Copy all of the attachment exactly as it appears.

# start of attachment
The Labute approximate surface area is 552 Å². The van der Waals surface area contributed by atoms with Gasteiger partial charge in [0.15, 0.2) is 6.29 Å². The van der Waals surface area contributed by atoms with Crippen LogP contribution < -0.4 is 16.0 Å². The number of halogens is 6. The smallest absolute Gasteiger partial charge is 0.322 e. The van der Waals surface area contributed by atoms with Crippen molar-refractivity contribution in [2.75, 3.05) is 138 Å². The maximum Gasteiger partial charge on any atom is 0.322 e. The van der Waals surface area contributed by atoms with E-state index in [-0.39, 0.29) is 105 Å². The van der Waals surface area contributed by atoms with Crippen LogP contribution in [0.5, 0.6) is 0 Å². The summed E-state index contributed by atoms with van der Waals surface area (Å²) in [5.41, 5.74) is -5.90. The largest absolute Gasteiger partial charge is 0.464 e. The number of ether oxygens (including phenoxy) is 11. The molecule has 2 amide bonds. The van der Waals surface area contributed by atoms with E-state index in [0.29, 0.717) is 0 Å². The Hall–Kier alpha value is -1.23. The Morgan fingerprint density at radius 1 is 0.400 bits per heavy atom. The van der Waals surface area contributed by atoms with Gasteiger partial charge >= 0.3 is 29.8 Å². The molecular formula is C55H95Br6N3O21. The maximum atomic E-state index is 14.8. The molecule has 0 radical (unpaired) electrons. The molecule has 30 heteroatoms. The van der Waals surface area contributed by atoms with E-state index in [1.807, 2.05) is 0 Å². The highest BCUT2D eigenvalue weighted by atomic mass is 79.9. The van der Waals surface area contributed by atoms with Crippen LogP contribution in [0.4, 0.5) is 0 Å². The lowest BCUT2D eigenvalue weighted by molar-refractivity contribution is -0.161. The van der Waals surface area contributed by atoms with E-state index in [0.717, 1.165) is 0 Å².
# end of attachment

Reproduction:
The Labute approximate surface area is 552 Å². The van der Waals surface area contributed by atoms with Gasteiger partial charge in [0.15, 0.2) is 6.29 Å². The van der Waals surface area contributed by atoms with Crippen LogP contribution < -0.4 is 16.0 Å². The number of halogens is 6. The smallest absolute Gasteiger partial charge is 0.322 e. The van der Waals surface area contributed by atoms with Crippen molar-refractivity contribution in [2.75, 3.05) is 138 Å². The maximum Gasteiger partial charge on any atom is 0.322 e. The van der Waals surface area contributed by atoms with E-state index in [-0.39, 0.29) is 105 Å². The van der Waals surface area contributed by atoms with Crippen LogP contribution in [0.5, 0.6) is 0 Å². The summed E-state index contributed by atoms with van der Waals surface area (Å²) in [5.41, 5.74) is -5.90. The largest absolute Gasteiger partial charge is 0.464 e. The number of ether oxygens (including phenoxy) is 11. The molecule has 2 amide bonds. The van der Waals surface area contributed by atoms with E-state index in [0.29, 0.717) is 0 Å². The Hall–Kier alpha value is -1.23. The Morgan fingerprint density at radius 1 is 0.400 bits per heavy atom. The van der Waals surface area contributed by atoms with Gasteiger partial charge >= 0.3 is 29.8 Å². The molecular formula is C55H95Br6N3O21. The maximum atomic E-state index is 14.8. The molecule has 0 radical (unpaired) electrons. The molecule has 30 heteroatoms. The van der Waals surface area contributed by atoms with E-state index in [1.807, 2.05) is 0 Å². The highest BCUT2D eigenvalue weighted by atomic mass is 79.9. The van der Waals surface area contributed by atoms with Crippen LogP contribution in [0.4, 0.5) is 0 Å². The lowest BCUT2D eigenvalue weighted by molar-refractivity contribution is -0.161. The van der Waals surface area contributed by atoms with E-state index in [0.717, 1.165) is 0 Å².